Johnson Elementary School construction trucks along, looking forward to moving day


Fort Thomas Independent Schools

FTIS Superintendent Dr. Karen Cheser and Johnson Principal Ashley Dikeos pose with Johnson Elementary School, under construction. Photo courtesy of Fort Thomas Independent Schools.

     From 1923 to 2019, many students and staff called the Johnson Elementary School building home. However, after standing for almost 100 years, the school was demolished and construction on a brand-new school began. As the new building continues construction, the Johnson community is excitedly waiting to move into their home. On December 31, 2020, a video was posted on YouTube with an update and tour of the building under construction.

     Fort Thomas Independent Schools (FTIS) Superintendent Dr. Karen Cheser, Johnson Principal Ashley Dikeos, and architect Joe Hayes gave a construction tour of the building. They talked about some new features, such as a double-sided stage, collaboration spaces, white board walls, terrazzo flooring, and a plaza.

      “It’s been super exciting, I mean, we have weekly progress meetings and every time you come over, you see something different each time,” said architect Joe Hayes. 

      In addition to the modern aspects, the new school is built with natural materials and embraces the nature surrounding it, giving it a national park feel.

      The original construction plan had a time estimate of three years. In this plan, construction would take place in a few stages, and classes would take place in mobile units. However, after bids were exceptionally high and over the budget, a new plan was created.

      “Members of the Fort Thomas Board of Education, the District and Johnson administrations, representatives from the City of Fort Thomas, our architects and engineers, and others met to discuss all ideas that could help us get the overall costs down,” said Jerry Wissman, the FTIS director of operations.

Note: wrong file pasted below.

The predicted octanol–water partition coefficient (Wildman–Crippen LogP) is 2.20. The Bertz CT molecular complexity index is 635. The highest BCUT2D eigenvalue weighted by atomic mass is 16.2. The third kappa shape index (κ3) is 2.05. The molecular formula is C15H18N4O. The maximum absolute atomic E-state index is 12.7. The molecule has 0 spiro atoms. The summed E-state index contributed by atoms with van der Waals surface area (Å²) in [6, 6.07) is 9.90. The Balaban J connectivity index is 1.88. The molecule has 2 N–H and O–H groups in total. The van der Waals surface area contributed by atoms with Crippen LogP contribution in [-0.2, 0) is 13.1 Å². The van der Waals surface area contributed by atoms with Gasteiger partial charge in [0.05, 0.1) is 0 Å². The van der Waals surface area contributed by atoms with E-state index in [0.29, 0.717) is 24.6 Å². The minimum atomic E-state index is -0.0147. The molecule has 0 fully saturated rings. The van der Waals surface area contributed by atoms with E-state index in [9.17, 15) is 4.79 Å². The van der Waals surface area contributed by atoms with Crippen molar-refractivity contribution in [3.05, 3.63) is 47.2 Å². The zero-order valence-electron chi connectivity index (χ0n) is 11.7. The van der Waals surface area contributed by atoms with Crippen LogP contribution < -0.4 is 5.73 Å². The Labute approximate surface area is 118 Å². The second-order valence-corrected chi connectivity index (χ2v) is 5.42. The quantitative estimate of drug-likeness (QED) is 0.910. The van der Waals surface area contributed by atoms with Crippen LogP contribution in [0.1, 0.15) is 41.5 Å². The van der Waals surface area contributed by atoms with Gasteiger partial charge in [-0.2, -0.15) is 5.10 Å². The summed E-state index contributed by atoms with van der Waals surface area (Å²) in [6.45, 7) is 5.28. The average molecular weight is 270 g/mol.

They found that moving the students off campus during construction would not only be cheaper, but it would also take less time.

      Johnson would be temporarily moved to the Death Valley baseball field. It was renamed “Johnson Valley,” because “Death Valley” didn’t sound like a good place for an elementary school. This move allowed construction to take place in one phase, rather than two or three. It also allowed for a large retaining wall to be moved closer to the building, saving over one million dollars. This new plan was scheduled to take 15 months, allowing students to return to their school by the beginning of the 2020-21 school year.

      However, the construction took a bit longer than expected, due to a few delays. Demolition took longer than expected, weather created maneuvering difficulties, and COVID-19 caused minor delays with supply chain disruptions. The Fort Thomas Education Foundation also partnered with the school to add enhancements.

      “These are valuable additions which we knew would take some extra time to complete when we decided to pursue them,” shared Wissman. “None of these individually added significant time to the project, but collectively they slowed things down to our current schedule.” 

      The construction should be done sometime before mid-May. After the building is finished, furniture and technology will be added. While classes won’t start at the new building until next school year, events may be held there.

       Dr. Cheser in the construction video tour said, “It’s all going to be worth it, unbelievably, in just a few short months.”